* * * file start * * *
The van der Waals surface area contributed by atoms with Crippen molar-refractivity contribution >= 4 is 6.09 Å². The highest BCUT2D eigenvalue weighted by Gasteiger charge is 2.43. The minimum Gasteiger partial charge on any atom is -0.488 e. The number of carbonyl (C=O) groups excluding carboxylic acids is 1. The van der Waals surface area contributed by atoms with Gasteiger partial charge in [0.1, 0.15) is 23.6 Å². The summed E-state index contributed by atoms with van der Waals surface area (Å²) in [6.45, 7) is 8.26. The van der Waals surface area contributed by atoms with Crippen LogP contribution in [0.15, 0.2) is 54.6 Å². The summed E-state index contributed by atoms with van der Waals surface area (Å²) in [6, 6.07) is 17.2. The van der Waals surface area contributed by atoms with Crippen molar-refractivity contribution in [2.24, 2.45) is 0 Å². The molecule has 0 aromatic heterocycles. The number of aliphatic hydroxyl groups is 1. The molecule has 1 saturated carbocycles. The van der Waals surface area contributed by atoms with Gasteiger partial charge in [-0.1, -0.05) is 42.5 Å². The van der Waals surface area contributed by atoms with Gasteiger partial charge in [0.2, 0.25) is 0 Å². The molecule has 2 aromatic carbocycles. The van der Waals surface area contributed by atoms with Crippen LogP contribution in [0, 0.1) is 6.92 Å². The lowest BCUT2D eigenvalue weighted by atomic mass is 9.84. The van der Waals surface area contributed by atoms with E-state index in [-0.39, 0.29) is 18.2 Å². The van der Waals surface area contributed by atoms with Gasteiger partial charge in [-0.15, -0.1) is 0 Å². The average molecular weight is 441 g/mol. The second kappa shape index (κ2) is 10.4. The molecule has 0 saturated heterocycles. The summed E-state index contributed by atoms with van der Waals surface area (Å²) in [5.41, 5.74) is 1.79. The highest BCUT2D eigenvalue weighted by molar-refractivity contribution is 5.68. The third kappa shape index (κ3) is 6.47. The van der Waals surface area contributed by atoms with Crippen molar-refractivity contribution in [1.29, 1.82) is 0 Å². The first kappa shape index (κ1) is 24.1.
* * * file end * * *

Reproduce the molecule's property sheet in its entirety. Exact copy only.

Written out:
The van der Waals surface area contributed by atoms with Crippen molar-refractivity contribution >= 4 is 6.09 Å². The highest BCUT2D eigenvalue weighted by Gasteiger charge is 2.43. The minimum Gasteiger partial charge on any atom is -0.488 e. The number of carbonyl (C=O) groups excluding carboxylic acids is 1. The van der Waals surface area contributed by atoms with Gasteiger partial charge in [0.1, 0.15) is 23.6 Å². The summed E-state index contributed by atoms with van der Waals surface area (Å²) in [6.45, 7) is 8.26. The van der Waals surface area contributed by atoms with Crippen LogP contribution in [0.15, 0.2) is 54.6 Å². The summed E-state index contributed by atoms with van der Waals surface area (Å²) in [6, 6.07) is 17.2. The van der Waals surface area contributed by atoms with Crippen molar-refractivity contribution in [2.24, 2.45) is 0 Å². The molecule has 0 aromatic heterocycles. The number of aliphatic hydroxyl groups is 1. The molecule has 1 saturated carbocycles. The van der Waals surface area contributed by atoms with Gasteiger partial charge in [-0.1, -0.05) is 42.5 Å². The van der Waals surface area contributed by atoms with Gasteiger partial charge in [0.2, 0.25) is 0 Å². The molecule has 2 aromatic carbocycles. The van der Waals surface area contributed by atoms with Crippen LogP contribution in [0, 0.1) is 6.92 Å². The lowest BCUT2D eigenvalue weighted by atomic mass is 9.84. The van der Waals surface area contributed by atoms with E-state index in [-0.39, 0.29) is 18.2 Å². The van der Waals surface area contributed by atoms with Gasteiger partial charge in [-0.15, -0.1) is 0 Å². The average molecular weight is 441 g/mol. The second kappa shape index (κ2) is 10.4. The molecule has 0 saturated heterocycles. The summed E-state index contributed by atoms with van der Waals surface area (Å²) in [5.41, 5.74) is 1.79. The highest BCUT2D eigenvalue weighted by molar-refractivity contribution is 5.68. The third kappa shape index (κ3) is 6.47. The van der Waals surface area contributed by atoms with Crippen molar-refractivity contribution in [1.29, 1.82) is 0 Å². The first kappa shape index (κ1) is 24.1.